The video is chilling for many Obama critics: the president supporting an “international order” because “ordinary men and women are too small-minded to govern their own affairs.”
The short video (which has a German headline mentioning Obama explaining a “new world order”) that’s burning up inboxes shows Obama going even further:
“And for the international order that we have worked for generations to build, ordinary men and women are too small-minded to govern their own affairs, that order and progress can only come when individuals surrender their rights to an all-powerful sovereign.”
“Is this real?” one reader wrote to TheBlaze asking. “19 of the scariest seconds I’ve ever heard!!!”
The short answer? No.
The explanation is that that video has been deceptively edited, splicing together two comments Obama made during a speech in Brussels on March 26 of this year. Besides a deceptive edit, the video also lacks context. In fact, the president was actually railing against those who treat ordinary men and women as “too small-minded to govern their own affairs.”
The Washington Post has the full remarks. We’ve excerpted the relevant part below [emphasis added]:
Leaders and dignitaries of the European Union, representatives of our NATO alliance, distinguished guests, we meet here at a moment of testing for Europe and the United States and for the international order that we have worked for generations to build. Throughout human history, societies have grappled with fundamental questions of how to organize themselves, the proper relationship between the individual and the state, the best means to resolve the inevitable conflicts between states.
And it was here in Europe, through centuries of struggle, through war and enlightenment, repression and revolution, that a particular set of ideals began to emerge, the belief that through conscience and free will, each of us has the right to live as we choose, the belief that power is derived from the consent of the governed and that laws and institutions should be established to protect that understanding.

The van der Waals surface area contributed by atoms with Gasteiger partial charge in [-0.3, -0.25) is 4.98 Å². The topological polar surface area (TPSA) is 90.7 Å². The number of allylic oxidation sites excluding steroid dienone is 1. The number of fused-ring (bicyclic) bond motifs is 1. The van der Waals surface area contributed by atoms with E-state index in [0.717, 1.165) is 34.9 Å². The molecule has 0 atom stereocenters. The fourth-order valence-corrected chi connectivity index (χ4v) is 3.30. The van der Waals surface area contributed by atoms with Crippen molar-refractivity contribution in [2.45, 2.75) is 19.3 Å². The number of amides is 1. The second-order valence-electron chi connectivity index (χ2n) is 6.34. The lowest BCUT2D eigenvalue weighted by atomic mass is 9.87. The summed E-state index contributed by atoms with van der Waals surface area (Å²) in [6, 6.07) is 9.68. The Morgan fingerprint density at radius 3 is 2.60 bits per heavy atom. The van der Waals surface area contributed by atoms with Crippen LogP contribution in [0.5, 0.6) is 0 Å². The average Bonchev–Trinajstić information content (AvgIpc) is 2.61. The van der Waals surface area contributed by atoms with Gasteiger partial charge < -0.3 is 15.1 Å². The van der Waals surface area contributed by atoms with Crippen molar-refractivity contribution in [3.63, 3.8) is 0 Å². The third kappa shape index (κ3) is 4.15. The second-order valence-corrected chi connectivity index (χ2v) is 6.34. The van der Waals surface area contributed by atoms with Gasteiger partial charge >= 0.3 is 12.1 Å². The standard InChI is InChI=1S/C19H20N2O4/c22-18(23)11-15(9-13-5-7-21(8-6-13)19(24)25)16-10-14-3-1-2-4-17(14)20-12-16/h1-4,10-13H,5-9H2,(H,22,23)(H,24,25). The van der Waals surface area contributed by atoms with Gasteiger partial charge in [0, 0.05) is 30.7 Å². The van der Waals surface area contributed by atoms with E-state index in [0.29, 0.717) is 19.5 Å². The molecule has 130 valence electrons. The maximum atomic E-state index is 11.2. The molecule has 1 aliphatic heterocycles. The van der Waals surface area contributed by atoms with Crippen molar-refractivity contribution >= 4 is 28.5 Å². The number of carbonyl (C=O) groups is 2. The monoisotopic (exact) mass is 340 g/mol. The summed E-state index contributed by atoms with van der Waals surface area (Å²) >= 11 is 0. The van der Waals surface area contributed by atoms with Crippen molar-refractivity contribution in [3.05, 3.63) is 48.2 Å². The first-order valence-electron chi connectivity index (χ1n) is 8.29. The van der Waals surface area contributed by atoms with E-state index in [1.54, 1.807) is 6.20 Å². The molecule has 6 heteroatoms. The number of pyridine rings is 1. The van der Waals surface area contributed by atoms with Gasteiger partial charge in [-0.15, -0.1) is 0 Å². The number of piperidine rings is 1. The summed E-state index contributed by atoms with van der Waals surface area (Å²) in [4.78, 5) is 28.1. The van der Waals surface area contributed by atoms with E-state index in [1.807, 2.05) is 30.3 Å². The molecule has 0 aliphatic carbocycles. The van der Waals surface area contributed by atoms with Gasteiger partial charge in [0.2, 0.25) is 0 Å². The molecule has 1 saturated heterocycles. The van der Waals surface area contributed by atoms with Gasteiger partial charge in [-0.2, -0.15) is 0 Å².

And those ideas eventually inspired a band of colonialists across an ocean, and they wrote them into the founding documents that still guide America today, including the simple truth that all men, and women, are created equal.
But those ideals have also been tested, here in Europe and around the world. Those ideals have often been threatened by an older, more traditional view of power. This alternative vision argues that ordinary men and women are too small-minded to govern their own affairs, that order and progress can only come when individuals surrender their rights to an all-powerful sovereign. Often this alternative vision roots itself in the notion that by virtue of race or faith or ethnicity, some are inherently superior to others and that individual identity must be defined by us versus them, or that national greatness must flow not by what people stand for, but what they are against.
In so many ways, the history of Europe in the 20th century represented the ongoing clash of these two sets of ideas, both within nations and among nations. The advance of industry and technology outpaced our ability to resolve our differences peacefully. And even — even among the most civilized of societies on the surface, we saw a descent into barbarism.
The president was saying such ideas are counter to “free will, “the right to live as we choose” and “that power is derived from the consent of the governed.”
Not surprisingly, then, the group Politifact rated the claim a “pants on fire” lie.